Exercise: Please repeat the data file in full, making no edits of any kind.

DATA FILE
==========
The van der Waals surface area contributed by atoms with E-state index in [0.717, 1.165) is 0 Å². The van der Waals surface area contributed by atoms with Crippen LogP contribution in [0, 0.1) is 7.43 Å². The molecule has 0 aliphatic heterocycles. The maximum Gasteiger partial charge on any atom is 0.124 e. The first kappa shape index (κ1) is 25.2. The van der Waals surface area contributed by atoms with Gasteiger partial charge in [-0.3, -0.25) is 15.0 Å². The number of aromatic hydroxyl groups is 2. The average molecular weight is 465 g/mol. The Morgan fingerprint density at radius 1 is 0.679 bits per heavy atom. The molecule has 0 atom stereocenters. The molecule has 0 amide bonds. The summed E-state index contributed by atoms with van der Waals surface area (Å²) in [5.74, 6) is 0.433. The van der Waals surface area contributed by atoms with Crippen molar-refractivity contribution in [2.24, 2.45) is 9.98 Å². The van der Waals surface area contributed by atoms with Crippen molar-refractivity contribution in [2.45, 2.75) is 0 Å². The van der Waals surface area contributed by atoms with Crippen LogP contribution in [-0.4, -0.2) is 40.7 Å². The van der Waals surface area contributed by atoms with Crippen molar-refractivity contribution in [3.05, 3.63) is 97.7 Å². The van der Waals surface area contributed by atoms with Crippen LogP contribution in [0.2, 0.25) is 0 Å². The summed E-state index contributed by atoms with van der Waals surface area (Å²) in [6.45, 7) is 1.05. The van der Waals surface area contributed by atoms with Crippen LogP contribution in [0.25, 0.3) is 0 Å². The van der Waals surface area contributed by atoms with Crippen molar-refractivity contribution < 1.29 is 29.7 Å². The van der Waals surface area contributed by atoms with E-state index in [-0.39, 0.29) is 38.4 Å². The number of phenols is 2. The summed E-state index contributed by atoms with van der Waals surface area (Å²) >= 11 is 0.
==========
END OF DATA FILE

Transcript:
The van der Waals surface area contributed by atoms with E-state index in [0.717, 1.165) is 0 Å². The van der Waals surface area contributed by atoms with Crippen LogP contribution in [0, 0.1) is 7.43 Å². The molecule has 0 aliphatic heterocycles. The maximum Gasteiger partial charge on any atom is 0.124 e. The first kappa shape index (κ1) is 25.2. The van der Waals surface area contributed by atoms with Gasteiger partial charge in [-0.3, -0.25) is 15.0 Å². The number of aromatic hydroxyl groups is 2. The average molecular weight is 465 g/mol. The Morgan fingerprint density at radius 1 is 0.679 bits per heavy atom. The molecule has 0 atom stereocenters. The molecule has 0 amide bonds. The summed E-state index contributed by atoms with van der Waals surface area (Å²) in [5.74, 6) is 0.433. The van der Waals surface area contributed by atoms with Crippen molar-refractivity contribution in [2.24, 2.45) is 9.98 Å². The van der Waals surface area contributed by atoms with Crippen molar-refractivity contribution in [2.45, 2.75) is 0 Å². The van der Waals surface area contributed by atoms with Crippen LogP contribution in [-0.4, -0.2) is 40.7 Å². The van der Waals surface area contributed by atoms with Crippen molar-refractivity contribution in [3.05, 3.63) is 97.7 Å². The van der Waals surface area contributed by atoms with Crippen LogP contribution in [0.2, 0.25) is 0 Å². The summed E-state index contributed by atoms with van der Waals surface area (Å²) in [6.45, 7) is 1.05. The van der Waals surface area contributed by atoms with Crippen LogP contribution in [0.25, 0.3) is 0 Å². The van der Waals surface area contributed by atoms with Crippen molar-refractivity contribution < 1.29 is 29.7 Å². The van der Waals surface area contributed by atoms with E-state index in [-0.39, 0.29) is 38.4 Å². The number of phenols is 2. The summed E-state index contributed by atoms with van der Waals surface area (Å²) >= 11 is 0.